On Sunday, Mr Cameron declared the police to be the "last great unreformed public service". They are no such thing. Health and education remain public-sector monopolies, frayed at the edges by talk of consumer choice but firmly under state direction.

Rapid, radical upheaval of existing structures is unpractical but it’s unfortunate to see options closed off so early. I'm no longer sure what I should be looking forward to under a Cameron leadership.

*This isn’t to say those who don’t agree with traditional Conservative policies are in any way foolish. The process works in the reverse too.

January 05, 2006

What is your dangerous idea?

What is your dangerous idea?

That’s the question has posed to leading scientists, journalists and cultural figures for 2006. Last year’s question was “What do you believe is true even though you cannot prove it?" which I commented on here. With 119 entries, there’s plenty to look through. Here’s a clip from Oliver Morton of Nature magazine who disagrees with those who think Earth itself is at threat from climate change.

many people in the various green movements feel compelled to add on the notion that the planet itself is in crisis, or doomed; that all life on earth is threatened. And in a world where that rhetoric is common, the idea that this eschatological approach to the environment is baseless is a dangerous one. Since the 1970s the environmental movement has based much of its appeal on personifying the planet and making it seem like a single entity, then seeking to place it in some ways "in our care". It is a very powerful notion, and one which benefits from the hugely influential iconographic backing of the first pictures of the earth from space; it has inspired much of the good that the environmental movement has done. The idea that the planet is not in peril could thus come to undermine the movement's power. This is one of the reasons people react against the idea so strongly. One respected and respectable climate scientist reacted to Andy Revkin's recent use of the phrase "In fact, the planet has nothing to worry about from global warming" in the New York Times with near apoplectic fury.

See the entries in full here.

January 04, 2006

Steven Landsburg on Healthcare and the Poor

Steven Landsburg writes about a cancer patient who was being kept alive by a ventilator. As the patient’s kin were unable to cover the cost of running the ventilator, it was turned off and the patient subsequently died.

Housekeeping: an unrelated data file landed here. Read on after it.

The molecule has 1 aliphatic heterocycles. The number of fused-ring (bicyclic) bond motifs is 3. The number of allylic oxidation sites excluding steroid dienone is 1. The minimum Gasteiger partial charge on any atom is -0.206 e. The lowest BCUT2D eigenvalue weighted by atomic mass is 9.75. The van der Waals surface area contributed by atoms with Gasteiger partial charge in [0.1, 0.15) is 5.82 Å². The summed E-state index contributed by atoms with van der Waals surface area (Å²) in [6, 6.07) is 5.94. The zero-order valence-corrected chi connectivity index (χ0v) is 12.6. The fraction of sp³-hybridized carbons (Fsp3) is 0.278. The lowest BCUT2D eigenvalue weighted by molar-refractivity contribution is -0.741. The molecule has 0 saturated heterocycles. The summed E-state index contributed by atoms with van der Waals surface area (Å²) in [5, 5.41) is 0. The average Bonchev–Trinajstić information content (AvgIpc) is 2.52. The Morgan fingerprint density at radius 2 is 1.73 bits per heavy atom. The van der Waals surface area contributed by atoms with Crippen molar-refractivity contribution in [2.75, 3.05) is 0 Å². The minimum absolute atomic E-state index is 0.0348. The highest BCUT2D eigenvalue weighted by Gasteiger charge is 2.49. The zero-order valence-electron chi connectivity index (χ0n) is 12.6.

A family has gathered to mourn a woman gone too soon. Tirhas Habtegiris was an East African immigrant and only 27 when she died Monday afternoon. She'd been on a respirator at Baylor Regional Medical Center at Plano for 25 days. "They handed me this letter on December 1st. and they said, we're going to give you 10 days so on the 11th day, we're going to pull it out," said her brother Daniel Salvi. Salvi was stunned to get this hand-delivered notice invoking a complicated and rarely used Texas law where a doctor is "not obligated to continue" medical treatment "medically inappropriate" when care is not beneficial.

Read the story in full here.

Landsburg states that such an outcome can occur within a compassionate society as we’re forced to make choices about what to provide for the poor. He says,

The back of my envelope says that a lifetime's worth of ventilator insurance costs somewhere around $75. I'm going to hazard a guess that if, on her 21st birthday, you'd asked Tirhas Habtegiris to select her own $75 present, she wouldn't have asked for ventilator insurance. She might have picked $75 worth of groceries; she might have picked a new pair of shoes; she might have picked a few CDs, but not ventilator insurance..There is nothing particularly compassionate about giving ventilator insurance to a person who really feels a more urgent need for milk or eggs. One might even say that choosing to ignore the major sources of others' distress is precisely the opposite of sympathetic consciousness.

Read the article in full here.

Not surprisingly, people weren’t very happy with that. Some blogs commented on the feasibility of ventilator insurance, others asked whether the race of the patient was an influencing factor and many more said compassion shouldn’t be constrained by cost. Take this for example

Despite Landsburg's aphorism that "economic considerations are the basis of true compassion", there is nothing compassionate about this. A truly compassionate society responds to a person's needs at the present moment – it shouldn't look back at what decisions led to this. Maybe when she was 21, Ms Habtegiris' need was for food – when she was 27, her need was for medical care. It may be the case that "there is nothing particularly compassionate about giving ventilator insurance to a person who really feels a more urgent need for milk or eggs", but equally there is nothing compassionate about turning up at the bedside of a terminally ill patient with a basket of groceries when they need a ventilator.